Kabba Tribe is a major enthic group in Kogi State, Nigeria. It is surrounded by mountains and a beautiful environment. Kabba is one of the Yoruba-speaking tribes in Kogi State. Located in Okun and are the people are often referred to as Owe people.
Kabba is a trade centre for coffee, cocoa, yams, cassava, maize, sorghum, shea nuts, groundnuts, beans, cotton.
History of Kabba kingdom has it that formerly, invaders attacked their lands frequently. Every time this happened, the people will run up the hill. One day, the elders sought help from the dieties, such that the next time they were attacked, they elders would command the rocks to fight for them. the rock would form an attachment and roll in the direction of the invaders. This was how the people of Kabba gained the victory over their enemies. However, it is said that the rocks have remained at the spot they rolled to till date. The spot where the rocks are is called “Ilohin”.
About Kabba Kingdom
- The people of Kabba Kingdom have remained on the ruling structure of Obaro Odide; thereby making the title of a Kabba king- ‘Obaro’.
- It operates a tripodal ruling system namely The Obaro, The Obadofin, and The Obajemu ruling systems, produced by the Ilajo ruling house, Odolu, and Otu respectively. However, the other two heads are chosen by The Obaro.
- Kabba is often called “Kabba Oloke meta” which means Kabba with three mountains it has three major communities that make up its tribe. These communities are namely Odolu, Katu, and Kabba.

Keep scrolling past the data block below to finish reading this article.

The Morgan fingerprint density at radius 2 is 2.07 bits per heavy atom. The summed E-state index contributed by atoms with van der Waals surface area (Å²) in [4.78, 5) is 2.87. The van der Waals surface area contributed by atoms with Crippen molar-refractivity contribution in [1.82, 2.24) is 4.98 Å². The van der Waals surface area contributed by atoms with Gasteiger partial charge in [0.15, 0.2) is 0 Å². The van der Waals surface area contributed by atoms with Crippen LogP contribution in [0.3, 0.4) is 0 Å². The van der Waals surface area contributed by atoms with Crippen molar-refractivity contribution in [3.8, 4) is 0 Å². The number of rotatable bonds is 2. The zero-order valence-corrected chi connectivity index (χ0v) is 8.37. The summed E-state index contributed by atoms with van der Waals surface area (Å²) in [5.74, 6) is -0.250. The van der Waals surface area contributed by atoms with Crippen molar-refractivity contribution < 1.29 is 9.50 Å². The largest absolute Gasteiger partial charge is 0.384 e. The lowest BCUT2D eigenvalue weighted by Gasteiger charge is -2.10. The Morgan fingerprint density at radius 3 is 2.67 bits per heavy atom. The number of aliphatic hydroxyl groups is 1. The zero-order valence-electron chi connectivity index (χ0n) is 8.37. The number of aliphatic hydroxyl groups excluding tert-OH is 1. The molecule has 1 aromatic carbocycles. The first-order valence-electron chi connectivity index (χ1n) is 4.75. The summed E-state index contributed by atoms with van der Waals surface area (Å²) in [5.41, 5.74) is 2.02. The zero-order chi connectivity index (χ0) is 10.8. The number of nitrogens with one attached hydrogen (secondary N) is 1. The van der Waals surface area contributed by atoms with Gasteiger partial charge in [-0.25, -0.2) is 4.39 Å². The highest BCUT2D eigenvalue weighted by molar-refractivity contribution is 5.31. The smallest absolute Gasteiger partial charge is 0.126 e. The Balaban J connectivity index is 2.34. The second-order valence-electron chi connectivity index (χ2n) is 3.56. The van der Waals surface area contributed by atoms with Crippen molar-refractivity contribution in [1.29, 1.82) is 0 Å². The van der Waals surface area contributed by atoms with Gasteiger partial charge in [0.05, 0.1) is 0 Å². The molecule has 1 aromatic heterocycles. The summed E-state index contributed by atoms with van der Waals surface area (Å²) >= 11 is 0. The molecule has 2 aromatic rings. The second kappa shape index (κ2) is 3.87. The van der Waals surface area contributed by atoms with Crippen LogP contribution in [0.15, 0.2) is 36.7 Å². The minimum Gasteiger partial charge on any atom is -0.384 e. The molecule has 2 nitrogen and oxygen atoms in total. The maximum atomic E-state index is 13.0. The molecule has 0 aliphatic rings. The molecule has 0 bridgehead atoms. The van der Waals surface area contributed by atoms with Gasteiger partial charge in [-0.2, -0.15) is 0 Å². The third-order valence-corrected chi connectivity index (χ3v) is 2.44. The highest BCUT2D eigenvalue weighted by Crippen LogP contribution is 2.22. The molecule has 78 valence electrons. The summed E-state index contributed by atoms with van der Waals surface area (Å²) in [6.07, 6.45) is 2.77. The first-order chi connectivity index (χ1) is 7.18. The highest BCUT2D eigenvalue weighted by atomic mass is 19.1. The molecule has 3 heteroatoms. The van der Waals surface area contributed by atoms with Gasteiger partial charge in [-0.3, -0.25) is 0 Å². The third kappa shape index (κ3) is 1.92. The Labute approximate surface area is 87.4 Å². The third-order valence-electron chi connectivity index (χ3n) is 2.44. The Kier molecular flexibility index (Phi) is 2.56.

- Kabba Kingdom comprises a total of fourteen clans. Odolu has five; Katu has three; and Kabba has six clans under it. These three communities have clans under them. Odolu has five; Katu has three; and Kabba has six clans under it. In total, the Kabba Kingdom is comprised of fourteen clans.
- There are three main traditional titles in the Kabba Kingdom. They are, Igemo, Orota and Ololu.
- Kabba people have very peculiar meals. Most of them are prepared with beans. Some of them are ‘ajiere’, prepared by boiling beans, sieving it dry and then frying in palm oil; akara papa, prepared by grinding guinea corn to form a paste, moulding it in between the palms to form shapes and then fried in palm oil and popolo, bean cake fried in palm kernel oil.